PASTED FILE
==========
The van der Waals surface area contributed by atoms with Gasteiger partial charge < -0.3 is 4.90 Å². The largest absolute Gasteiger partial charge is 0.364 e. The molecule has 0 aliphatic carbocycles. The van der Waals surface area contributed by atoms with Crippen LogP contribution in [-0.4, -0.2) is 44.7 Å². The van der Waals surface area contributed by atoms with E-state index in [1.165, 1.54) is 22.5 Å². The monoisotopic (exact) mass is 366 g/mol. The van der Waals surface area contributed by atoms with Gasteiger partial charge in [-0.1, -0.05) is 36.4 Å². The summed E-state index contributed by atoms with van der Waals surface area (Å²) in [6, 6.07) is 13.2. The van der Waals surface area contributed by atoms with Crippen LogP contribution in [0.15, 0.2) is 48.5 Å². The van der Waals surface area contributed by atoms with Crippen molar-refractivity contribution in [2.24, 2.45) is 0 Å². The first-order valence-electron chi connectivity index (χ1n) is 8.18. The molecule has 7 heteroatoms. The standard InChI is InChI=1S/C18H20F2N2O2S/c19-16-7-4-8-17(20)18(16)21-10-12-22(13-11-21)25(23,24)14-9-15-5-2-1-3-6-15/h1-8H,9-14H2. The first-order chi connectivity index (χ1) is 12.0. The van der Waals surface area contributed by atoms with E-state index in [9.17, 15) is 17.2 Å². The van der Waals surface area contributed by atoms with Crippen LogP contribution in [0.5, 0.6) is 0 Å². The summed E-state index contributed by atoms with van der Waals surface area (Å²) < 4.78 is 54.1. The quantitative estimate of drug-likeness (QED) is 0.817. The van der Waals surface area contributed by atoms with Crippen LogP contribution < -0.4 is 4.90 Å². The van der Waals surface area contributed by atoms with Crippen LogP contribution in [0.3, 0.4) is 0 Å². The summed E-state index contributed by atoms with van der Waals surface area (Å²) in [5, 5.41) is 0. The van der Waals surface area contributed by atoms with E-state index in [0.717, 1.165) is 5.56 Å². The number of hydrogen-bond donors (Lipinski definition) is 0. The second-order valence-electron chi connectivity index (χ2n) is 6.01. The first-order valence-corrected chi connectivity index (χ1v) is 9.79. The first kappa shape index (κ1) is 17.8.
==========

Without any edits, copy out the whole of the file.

The van der Waals surface area contributed by atoms with Gasteiger partial charge < -0.3 is 4.90 Å². The largest absolute Gasteiger partial charge is 0.364 e. The molecule has 0 aliphatic carbocycles. The van der Waals surface area contributed by atoms with Crippen LogP contribution in [-0.4, -0.2) is 44.7 Å². The van der Waals surface area contributed by atoms with E-state index in [1.165, 1.54) is 22.5 Å². The monoisotopic (exact) mass is 366 g/mol. The van der Waals surface area contributed by atoms with Gasteiger partial charge in [-0.1, -0.05) is 36.4 Å². The summed E-state index contributed by atoms with van der Waals surface area (Å²) in [6, 6.07) is 13.2. The van der Waals surface area contributed by atoms with Crippen LogP contribution in [0.15, 0.2) is 48.5 Å². The van der Waals surface area contributed by atoms with Crippen molar-refractivity contribution in [2.24, 2.45) is 0 Å². The first-order valence-electron chi connectivity index (χ1n) is 8.18. The molecule has 7 heteroatoms. The standard InChI is InChI=1S/C18H20F2N2O2S/c19-16-7-4-8-17(20)18(16)21-10-12-22(13-11-21)25(23,24)14-9-15-5-2-1-3-6-15/h1-8H,9-14H2. The first-order chi connectivity index (χ1) is 12.0. The van der Waals surface area contributed by atoms with E-state index in [9.17, 15) is 17.2 Å². The van der Waals surface area contributed by atoms with Crippen LogP contribution in [0.5, 0.6) is 0 Å². The summed E-state index contributed by atoms with van der Waals surface area (Å²) < 4.78 is 54.1. The quantitative estimate of drug-likeness (QED) is 0.817. The van der Waals surface area contributed by atoms with Crippen LogP contribution < -0.4 is 4.90 Å². The van der Waals surface area contributed by atoms with Crippen LogP contribution in [0.3, 0.4) is 0 Å². The summed E-state index contributed by atoms with van der Waals surface area (Å²) in [5, 5.41) is 0. The van der Waals surface area contributed by atoms with E-state index in [0.717, 1.165) is 5.56 Å². The number of hydrogen-bond donors (Lipinski definition) is 0. The second-order valence-electron chi connectivity index (χ2n) is 6.01. The first-order valence-corrected chi connectivity index (χ1v) is 9.79. The first kappa shape index (κ1) is 17.8.